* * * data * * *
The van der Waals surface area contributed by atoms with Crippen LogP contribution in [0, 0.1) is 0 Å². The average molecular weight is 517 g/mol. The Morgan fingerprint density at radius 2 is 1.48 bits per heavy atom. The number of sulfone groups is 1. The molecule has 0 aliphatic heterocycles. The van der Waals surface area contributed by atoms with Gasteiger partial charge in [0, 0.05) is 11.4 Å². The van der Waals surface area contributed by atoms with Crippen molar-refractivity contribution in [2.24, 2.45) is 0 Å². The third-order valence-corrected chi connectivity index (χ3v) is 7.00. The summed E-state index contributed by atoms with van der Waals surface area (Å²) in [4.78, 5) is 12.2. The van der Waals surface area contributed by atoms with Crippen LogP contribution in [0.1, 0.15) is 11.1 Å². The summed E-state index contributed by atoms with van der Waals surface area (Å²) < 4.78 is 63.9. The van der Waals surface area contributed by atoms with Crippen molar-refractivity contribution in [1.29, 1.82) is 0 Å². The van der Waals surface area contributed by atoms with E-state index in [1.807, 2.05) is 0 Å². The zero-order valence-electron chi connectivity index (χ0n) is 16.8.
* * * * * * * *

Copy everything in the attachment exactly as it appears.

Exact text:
The van der Waals surface area contributed by atoms with Crippen LogP contribution in [0, 0.1) is 0 Å². The average molecular weight is 517 g/mol. The Morgan fingerprint density at radius 2 is 1.48 bits per heavy atom. The number of sulfone groups is 1. The molecule has 0 aliphatic heterocycles. The van der Waals surface area contributed by atoms with Gasteiger partial charge in [0, 0.05) is 11.4 Å². The van der Waals surface area contributed by atoms with Crippen molar-refractivity contribution in [2.24, 2.45) is 0 Å². The third-order valence-corrected chi connectivity index (χ3v) is 7.00. The summed E-state index contributed by atoms with van der Waals surface area (Å²) in [4.78, 5) is 12.2. The van der Waals surface area contributed by atoms with Crippen LogP contribution in [0.1, 0.15) is 11.1 Å². The summed E-state index contributed by atoms with van der Waals surface area (Å²) < 4.78 is 63.9. The van der Waals surface area contributed by atoms with Crippen molar-refractivity contribution in [1.29, 1.82) is 0 Å². The van der Waals surface area contributed by atoms with E-state index in [1.807, 2.05) is 0 Å². The zero-order valence-electron chi connectivity index (χ0n) is 16.8.